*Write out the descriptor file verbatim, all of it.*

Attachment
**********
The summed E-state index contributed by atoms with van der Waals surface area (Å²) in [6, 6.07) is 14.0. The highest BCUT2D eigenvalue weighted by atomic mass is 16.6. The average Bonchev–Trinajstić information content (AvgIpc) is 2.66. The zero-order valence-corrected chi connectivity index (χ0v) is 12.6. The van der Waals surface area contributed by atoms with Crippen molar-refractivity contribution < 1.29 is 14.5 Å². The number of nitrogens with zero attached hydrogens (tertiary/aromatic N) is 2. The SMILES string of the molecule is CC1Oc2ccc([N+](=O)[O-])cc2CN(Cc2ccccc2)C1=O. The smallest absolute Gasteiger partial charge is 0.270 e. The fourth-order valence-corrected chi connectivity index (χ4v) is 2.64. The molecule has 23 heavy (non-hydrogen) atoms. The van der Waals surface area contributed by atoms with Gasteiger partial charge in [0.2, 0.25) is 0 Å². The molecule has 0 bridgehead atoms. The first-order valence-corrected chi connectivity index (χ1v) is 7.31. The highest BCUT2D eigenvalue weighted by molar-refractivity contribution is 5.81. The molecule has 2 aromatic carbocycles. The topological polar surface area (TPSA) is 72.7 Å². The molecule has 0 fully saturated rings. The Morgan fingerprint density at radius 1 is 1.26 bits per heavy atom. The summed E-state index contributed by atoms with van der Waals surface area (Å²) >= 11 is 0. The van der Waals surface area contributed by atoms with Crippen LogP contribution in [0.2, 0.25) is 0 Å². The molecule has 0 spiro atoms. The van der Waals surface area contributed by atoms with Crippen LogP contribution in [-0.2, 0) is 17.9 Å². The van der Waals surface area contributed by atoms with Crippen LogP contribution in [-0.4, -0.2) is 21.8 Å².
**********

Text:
The summed E-state index contributed by atoms with van der Waals surface area (Å²) in [6, 6.07) is 14.0. The highest BCUT2D eigenvalue weighted by atomic mass is 16.6. The average Bonchev–Trinajstić information content (AvgIpc) is 2.66. The zero-order valence-corrected chi connectivity index (χ0v) is 12.6. The van der Waals surface area contributed by atoms with Crippen molar-refractivity contribution < 1.29 is 14.5 Å². The number of nitrogens with zero attached hydrogens (tertiary/aromatic N) is 2. The SMILES string of the molecule is CC1Oc2ccc([N+](=O)[O-])cc2CN(Cc2ccccc2)C1=O. The smallest absolute Gasteiger partial charge is 0.270 e. The fourth-order valence-corrected chi connectivity index (χ4v) is 2.64. The molecule has 23 heavy (non-hydrogen) atoms. The van der Waals surface area contributed by atoms with Gasteiger partial charge in [0.2, 0.25) is 0 Å². The molecule has 0 bridgehead atoms. The first-order valence-corrected chi connectivity index (χ1v) is 7.31. The highest BCUT2D eigenvalue weighted by molar-refractivity contribution is 5.81. The molecule has 2 aromatic carbocycles. The topological polar surface area (TPSA) is 72.7 Å². The molecule has 0 fully saturated rings. The Morgan fingerprint density at radius 1 is 1.26 bits per heavy atom. The summed E-state index contributed by atoms with van der Waals surface area (Å²) >= 11 is 0. The van der Waals surface area contributed by atoms with Crippen LogP contribution in [0.2, 0.25) is 0 Å². The molecule has 0 spiro atoms. The van der Waals surface area contributed by atoms with Crippen LogP contribution in [-0.2, 0) is 17.9 Å². The van der Waals surface area contributed by atoms with Crippen LogP contribution in [-0.4, -0.2) is 21.8 Å².